Liebowitz blames downloading. But downloading what?Stan Liebowitz has posted an updated and revised examination of the impact of MP3 downloads on record sales.
The bottom line: MP3 downloading is harming sales. No other explanations that have been put forward to explain the recent decline hold up under analysis.
Nevertheless, how far should we be willing to go to protect the record industry from a 20-25%
decline in business? Are recent proposals, such as the Berman bill going too far? My own view is that
such proposals are going too far. Should we switch to a non-market alternative as suggested by Lessig,
Natenal, and Romer? I believe that switching to a non-market alternative should be an absolutely
last-resort policy [...] Allowing record companies to protect their wares using digital right management technology seems to be a far more reasonable alternative.
I've just managed to read this through in detail; it is a thorough piece of work, as before, and measured in its conclusions, but it is still missing a few key measures.
Stan notes that the 'amount of time spent on activities' survey he uses to dismiss displacement of music by DVD or other activities, is methodologically flawed.
The librarying of DVDs rather than albums is not really tested. Seeing per capita DVD sales (and rentals) on the same composite chart showing the different music formats would be very interesting.
The cell-phone/text messaging/chat displacement should not be underestimated either. The amount spent on cellphone connectivity by the text-message generation is enough to displace a fair bit of prerecorded entertainment spending.
These quibbles aside, there is a key methodological problem at the core of the project. It works from the assumption that the RIAA records sold represent the totality of music consumption, and that any online music downloaded necessarily is an infringement of RIAA copyrights.
In fact, there is a great deal of music available online that is from artists outside the RIAA orbit, and freely made available, sometimes to promote CD sales, sometimes just for pleasure. This does reduce RIAA profits, but by displacement, not by theft.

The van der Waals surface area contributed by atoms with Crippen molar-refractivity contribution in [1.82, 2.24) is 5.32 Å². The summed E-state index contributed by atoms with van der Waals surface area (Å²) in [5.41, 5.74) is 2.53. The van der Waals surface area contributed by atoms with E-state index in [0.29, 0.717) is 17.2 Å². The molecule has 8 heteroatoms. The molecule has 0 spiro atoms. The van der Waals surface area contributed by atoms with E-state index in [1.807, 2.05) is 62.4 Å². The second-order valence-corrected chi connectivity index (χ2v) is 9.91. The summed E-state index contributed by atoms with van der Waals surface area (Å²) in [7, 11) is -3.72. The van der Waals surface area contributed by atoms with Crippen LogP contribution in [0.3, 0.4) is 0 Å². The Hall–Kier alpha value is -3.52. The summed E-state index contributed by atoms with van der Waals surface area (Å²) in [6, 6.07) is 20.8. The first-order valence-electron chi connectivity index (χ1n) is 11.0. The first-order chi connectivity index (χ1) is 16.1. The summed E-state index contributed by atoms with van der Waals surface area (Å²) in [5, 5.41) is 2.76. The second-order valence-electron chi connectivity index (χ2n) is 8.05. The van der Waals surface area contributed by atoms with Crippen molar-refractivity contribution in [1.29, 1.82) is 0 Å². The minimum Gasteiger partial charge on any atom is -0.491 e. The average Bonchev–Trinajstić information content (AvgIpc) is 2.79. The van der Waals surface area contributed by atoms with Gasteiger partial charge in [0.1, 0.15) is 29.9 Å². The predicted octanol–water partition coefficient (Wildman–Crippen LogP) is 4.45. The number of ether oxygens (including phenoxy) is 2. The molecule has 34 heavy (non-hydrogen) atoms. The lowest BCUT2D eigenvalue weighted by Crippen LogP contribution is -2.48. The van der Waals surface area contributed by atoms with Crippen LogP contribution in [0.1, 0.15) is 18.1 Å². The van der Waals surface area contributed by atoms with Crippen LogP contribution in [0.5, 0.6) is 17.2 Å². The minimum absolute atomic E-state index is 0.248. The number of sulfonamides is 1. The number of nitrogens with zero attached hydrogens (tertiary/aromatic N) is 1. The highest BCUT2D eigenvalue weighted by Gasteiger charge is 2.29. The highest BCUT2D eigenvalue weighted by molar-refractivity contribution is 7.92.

A more subtle point is that network theory predicts that as interconnections between customers grow, the chance of a big cascade hit grows at first, but then as they are exposed to a more diverse range of advice and opinions, it falls off. The hugely increased connectivity that the net and cellphones enable may have caused the phase transition on the customer base.
This is discussed in Duncan Watts' classic paper.
In either of these two scenarios, the independent labels and musicians do better.
Posted 2:56 AM by Kevin Marks
UK Musicians interested in mediAgoraMiriam Rainsford's article on alternatives to standard publishing contracts for musicians puts a word in for mediAgora, as well as pointing out the UK problems with the MCPS monopoly:
One difficulty which bLiP records encountered in releasing the Madonna Remix Project album was that MCPS (UK Mechanical Copyright Protection Society) licensing is at present incompatible with copyleft licensing. Weston wished to draft his own license which would permit his customers to enjoy sharing mp3s of the album. When he approached the MCPS, their response was that a copyleft license would be "inappropriate."
On further enquiry it seems that, as an artist signs an exclusive license to the MCPS for royalty collection, the MCPS are then unwilling to extend this license to include file sharing. This is somewhat understandable when one considers that the MCPS takes an 8.5 percent cut from every album or digital distribution in the United Kingdom. The MCPS are willing for their members to use copyleft licensing as long as they sign a waiver for royalty collection. But what made Weston's job difficult is that, under UK law, it is illegal to press an album without an MCPS license. And an album license will not be granted by the MCPS if the album uses copyleft material.
Posted 6:32 PM by Kevin Marks